For Madalene Marie Driscoll, her commitment to God was made as a baby through the promises of her parents and God-parents. All through her life, she was devoted to the Catholic Church, its teachings and its obligations. She spent much time in prayer, and whenever possible spent time in adoration before the Holy Eucharist. At location after location, Army post after Army post, she sewed cassocks and surpluses for the altar boys. Indeed in most posts from the 1930's on, her boys were altar servers. She was dedicated to reading scripture and religious books, attending novenas and prayed the rosary on basically a daily basis. She frequently went to daily Mass and was a dedicated parishioner in the chapels and churches wherever she lived. Priests treasured her ability to get things done. She always hoped that one of her sons would become a priest, but was pleased to have a nephew and brother who were priests in the Passionist Order, Father Godfrey Poage and Father Louis Driscoll.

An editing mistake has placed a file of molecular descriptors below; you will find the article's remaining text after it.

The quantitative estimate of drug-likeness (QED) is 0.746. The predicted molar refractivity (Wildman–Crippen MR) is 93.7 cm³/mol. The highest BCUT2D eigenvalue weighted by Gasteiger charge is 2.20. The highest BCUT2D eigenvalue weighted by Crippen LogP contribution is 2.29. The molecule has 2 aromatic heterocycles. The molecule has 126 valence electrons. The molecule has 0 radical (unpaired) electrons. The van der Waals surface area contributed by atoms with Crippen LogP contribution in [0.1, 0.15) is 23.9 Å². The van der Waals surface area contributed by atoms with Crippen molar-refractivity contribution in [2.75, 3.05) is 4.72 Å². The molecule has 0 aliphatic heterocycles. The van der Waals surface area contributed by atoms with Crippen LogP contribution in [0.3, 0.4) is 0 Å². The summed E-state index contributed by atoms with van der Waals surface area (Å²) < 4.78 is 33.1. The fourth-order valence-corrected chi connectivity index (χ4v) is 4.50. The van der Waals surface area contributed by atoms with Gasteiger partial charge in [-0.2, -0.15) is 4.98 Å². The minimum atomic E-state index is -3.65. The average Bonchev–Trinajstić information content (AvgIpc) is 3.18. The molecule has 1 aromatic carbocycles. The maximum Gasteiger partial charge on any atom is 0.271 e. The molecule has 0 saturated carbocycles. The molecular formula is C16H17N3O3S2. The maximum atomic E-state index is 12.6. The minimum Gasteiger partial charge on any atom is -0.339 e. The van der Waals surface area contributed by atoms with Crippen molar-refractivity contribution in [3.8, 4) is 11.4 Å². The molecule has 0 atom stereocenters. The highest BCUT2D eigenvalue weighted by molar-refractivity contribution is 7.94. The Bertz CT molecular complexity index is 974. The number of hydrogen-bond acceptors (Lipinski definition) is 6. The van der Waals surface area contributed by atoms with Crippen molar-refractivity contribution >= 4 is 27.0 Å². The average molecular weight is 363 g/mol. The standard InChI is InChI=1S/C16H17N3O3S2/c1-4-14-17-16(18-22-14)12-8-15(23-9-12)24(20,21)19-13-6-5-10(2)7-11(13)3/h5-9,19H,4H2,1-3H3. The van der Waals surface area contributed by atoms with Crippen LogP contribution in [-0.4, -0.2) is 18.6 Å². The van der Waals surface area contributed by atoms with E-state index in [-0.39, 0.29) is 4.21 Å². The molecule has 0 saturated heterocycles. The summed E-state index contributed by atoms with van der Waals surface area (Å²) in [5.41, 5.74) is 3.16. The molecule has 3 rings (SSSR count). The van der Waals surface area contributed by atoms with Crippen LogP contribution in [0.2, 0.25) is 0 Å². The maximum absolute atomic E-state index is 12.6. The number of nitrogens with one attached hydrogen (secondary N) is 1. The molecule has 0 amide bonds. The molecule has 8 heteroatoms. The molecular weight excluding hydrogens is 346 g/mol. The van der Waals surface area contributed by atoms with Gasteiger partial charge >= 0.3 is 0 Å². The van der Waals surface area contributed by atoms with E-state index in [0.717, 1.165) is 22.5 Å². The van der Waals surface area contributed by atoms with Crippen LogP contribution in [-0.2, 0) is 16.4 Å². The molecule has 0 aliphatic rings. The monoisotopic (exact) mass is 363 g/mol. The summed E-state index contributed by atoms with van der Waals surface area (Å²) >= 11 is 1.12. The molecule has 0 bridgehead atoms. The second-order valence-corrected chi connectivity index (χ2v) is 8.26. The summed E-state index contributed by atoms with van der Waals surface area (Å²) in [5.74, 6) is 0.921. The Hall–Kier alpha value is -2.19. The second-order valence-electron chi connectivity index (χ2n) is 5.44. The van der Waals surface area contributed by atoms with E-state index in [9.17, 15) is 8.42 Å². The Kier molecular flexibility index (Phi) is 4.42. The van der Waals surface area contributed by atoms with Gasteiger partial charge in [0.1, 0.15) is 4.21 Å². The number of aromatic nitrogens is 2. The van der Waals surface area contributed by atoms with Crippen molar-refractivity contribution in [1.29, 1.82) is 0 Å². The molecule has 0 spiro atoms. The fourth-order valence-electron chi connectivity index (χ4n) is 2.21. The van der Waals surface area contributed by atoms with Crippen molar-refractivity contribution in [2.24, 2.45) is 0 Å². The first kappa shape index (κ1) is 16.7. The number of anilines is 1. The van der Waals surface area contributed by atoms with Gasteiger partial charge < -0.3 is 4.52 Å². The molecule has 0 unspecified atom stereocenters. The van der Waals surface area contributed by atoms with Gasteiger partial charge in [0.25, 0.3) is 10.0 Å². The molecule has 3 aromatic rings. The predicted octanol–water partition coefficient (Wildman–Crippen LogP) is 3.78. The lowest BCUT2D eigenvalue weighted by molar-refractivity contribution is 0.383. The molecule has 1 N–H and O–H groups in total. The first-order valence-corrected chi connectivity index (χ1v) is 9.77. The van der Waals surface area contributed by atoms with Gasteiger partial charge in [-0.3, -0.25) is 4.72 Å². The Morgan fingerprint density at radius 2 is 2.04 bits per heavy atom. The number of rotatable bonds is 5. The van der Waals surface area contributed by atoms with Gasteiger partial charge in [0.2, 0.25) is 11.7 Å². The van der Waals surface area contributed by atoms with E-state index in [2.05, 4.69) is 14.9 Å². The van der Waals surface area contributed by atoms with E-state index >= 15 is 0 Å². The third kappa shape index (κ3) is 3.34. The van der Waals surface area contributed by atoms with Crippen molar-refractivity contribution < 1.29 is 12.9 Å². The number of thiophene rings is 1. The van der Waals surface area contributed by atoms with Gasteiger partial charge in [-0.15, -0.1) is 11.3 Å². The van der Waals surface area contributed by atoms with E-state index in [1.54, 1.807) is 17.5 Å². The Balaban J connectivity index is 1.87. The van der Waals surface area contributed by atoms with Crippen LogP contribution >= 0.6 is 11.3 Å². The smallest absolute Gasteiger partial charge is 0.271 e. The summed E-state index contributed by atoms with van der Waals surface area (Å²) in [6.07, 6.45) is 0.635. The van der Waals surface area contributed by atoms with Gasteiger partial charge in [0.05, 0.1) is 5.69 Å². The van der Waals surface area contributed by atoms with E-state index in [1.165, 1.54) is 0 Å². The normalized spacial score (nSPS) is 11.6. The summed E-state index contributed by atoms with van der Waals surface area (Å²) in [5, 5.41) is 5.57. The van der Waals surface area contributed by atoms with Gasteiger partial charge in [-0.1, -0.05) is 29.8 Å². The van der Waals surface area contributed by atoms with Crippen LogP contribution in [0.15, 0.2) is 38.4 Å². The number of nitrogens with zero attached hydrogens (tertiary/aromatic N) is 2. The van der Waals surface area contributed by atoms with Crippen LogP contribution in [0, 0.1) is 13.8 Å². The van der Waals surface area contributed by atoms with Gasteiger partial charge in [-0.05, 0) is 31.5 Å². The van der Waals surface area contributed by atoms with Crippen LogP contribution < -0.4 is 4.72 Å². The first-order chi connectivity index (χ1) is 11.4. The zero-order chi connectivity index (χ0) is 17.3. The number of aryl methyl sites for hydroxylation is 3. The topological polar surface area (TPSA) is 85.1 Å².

Herbert Spencer Jordan was raised as a Congregationalist, but following the marriage to Madalene he attended Catholic Mass with the family on special occasions. After their son Bert's sudden death in the Korean War in September 1950, Herbert began studying with a Jesuit priest and in 1951 became a Roman Catholic. He embraced that commitment with total heart and soul, and became a stalwart convert, frequently reading religious books and a lot of religious history. In prayer life, they really became a pair as they had in marriage.
Indeed, they embedded in their sons the characteristics which their parents manifested...INTEGRITY...DUTY...HONOR...COUNTRY...GOD. This manifestation showed up in many ways. In entering a car, Mom always quietly said a prayer. Dad never used a foul or profane word...and didn't allow anyone in his home or who worked for him to use any such language. Wherever they traveled with the Army, the two of them would become close friends with Catholic priests and sisters in their parishes. In Dad's case, this happened long before he became a Catholic. They were always generous in giving to church and charities. In fact, our family home often became the site for parish- or Army chapel-based activities, and especially for raising money for struggling churches during World War II. What a model set of parents!!